The aid provided by the US Inflation Reduction Act would be a threat to European battery gigafactory projects.
IRA, three letters that make people cringe in Europe. This is the Inflation Reduction Act, a 370 billion dollar plan initiated by Joe Biden, which should boost green industry in the United States. The measures are very protectionist, hence the annoyance in Europe.
Example with one of the major elements of the IRA, a tax credit granted to buyers of an electric vehicle, but with conditions: the car and the battery must be assembled locally. This therefore disadvantages vehicles produced on our side of the Atlantic. And proof that European politicians are right to worry: manufacturers have already reacted by reviewing their plans to build new factories.
As far as batteries are concerned, the NGO Transport & Environment comes out with an alarming figure: according to a study it carried out, “just over two-thirds (68%) of the production of lithium-ion batteries planned in Europe in 2030 may be delayed, reduced or cancelled” because of the IRA!
T&E has thus studied the case of 50 gigafactories planned in Europe based on public information, taking into account several criteria: progress, financing, securing the location and links of the companies with the United States. According to the NGO, “a battery production capacity equivalent to 18 million electric cars, or 1.2 TWh, presents a medium to high risk of being interrupted or lost”.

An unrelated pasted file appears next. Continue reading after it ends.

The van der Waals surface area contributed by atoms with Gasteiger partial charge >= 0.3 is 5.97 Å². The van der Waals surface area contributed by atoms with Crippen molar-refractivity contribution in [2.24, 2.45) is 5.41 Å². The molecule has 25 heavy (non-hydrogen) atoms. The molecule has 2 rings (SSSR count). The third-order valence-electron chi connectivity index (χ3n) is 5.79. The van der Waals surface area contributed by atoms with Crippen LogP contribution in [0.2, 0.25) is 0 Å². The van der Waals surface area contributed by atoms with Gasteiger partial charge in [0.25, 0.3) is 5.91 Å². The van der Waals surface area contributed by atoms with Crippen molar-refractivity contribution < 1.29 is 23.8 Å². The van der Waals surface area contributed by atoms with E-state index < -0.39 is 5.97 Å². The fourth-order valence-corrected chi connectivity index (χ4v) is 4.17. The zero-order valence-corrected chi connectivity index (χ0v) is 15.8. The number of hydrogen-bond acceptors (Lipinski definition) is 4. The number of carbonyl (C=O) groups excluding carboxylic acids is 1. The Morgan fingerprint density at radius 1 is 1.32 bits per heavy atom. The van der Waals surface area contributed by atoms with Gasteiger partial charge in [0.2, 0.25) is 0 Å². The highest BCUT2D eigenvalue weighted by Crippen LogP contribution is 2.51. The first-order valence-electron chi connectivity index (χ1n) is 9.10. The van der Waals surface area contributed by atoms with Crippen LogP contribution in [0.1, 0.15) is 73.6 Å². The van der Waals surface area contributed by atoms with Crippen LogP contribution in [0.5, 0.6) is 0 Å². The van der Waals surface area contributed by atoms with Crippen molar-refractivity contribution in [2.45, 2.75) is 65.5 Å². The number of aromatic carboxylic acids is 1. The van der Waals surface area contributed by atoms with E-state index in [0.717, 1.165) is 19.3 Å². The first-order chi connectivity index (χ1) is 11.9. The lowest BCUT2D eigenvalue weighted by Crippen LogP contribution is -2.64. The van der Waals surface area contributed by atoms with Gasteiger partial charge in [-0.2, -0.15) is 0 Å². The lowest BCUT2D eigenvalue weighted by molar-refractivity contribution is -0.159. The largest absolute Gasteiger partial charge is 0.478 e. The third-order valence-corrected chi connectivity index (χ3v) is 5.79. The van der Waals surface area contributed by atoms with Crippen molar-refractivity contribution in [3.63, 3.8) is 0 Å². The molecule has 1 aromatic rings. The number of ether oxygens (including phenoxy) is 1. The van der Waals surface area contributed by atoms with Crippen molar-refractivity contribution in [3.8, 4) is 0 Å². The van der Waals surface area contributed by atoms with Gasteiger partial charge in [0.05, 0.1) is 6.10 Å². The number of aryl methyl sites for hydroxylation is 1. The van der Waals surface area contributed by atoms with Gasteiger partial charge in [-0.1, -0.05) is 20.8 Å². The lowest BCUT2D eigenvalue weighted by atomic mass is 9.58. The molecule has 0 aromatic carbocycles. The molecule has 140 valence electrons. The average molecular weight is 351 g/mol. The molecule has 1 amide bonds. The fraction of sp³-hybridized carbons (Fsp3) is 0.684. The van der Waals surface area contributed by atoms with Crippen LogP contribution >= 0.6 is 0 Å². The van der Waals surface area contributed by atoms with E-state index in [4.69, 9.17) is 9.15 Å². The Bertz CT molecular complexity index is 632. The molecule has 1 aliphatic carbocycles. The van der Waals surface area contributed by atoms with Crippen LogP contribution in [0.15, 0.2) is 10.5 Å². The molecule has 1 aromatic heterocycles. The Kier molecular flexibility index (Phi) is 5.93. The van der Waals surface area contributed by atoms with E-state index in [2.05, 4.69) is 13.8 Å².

Tesla: why the Gigafactory in Berlin still produces few batteries
Germany could pay the heaviest price. Of the total expected production, the threat would be low for only 96 GWh. It would be average for 301 GWh and high for 87 GWh. An example has already shown that it is not wind: Tesla is already reviewing its intentions for the production of 4680 batteries at its Berlin site, admitting its intention to favor the United States for this. European factory projects are on hold due to competition with an equivalent site located in the land of Uncle Sam. France, on the other hand, would be little affected, while several gigafactories are under construction, particularly the North.
T&E therefore warns that Europe could still be, at the end of the decade, dependent on Asia, as is already the case now, but also on the United States for the batteries of electric cars. For Diane Strauss, director of T&E France, “ Europe must act so as not to lose everything. In response to US subsidies and China’s battery lead, there is an urgent need for a battery-focused green industrial policy, with EU-wide support to increase production. »
On March 14, Europe must announce measures which must respond, at least in part, to the IRA. T&E is calling for “tax breaks and subsidies to expand battery manufacturing while fully complying with Europe’s environmental standards.”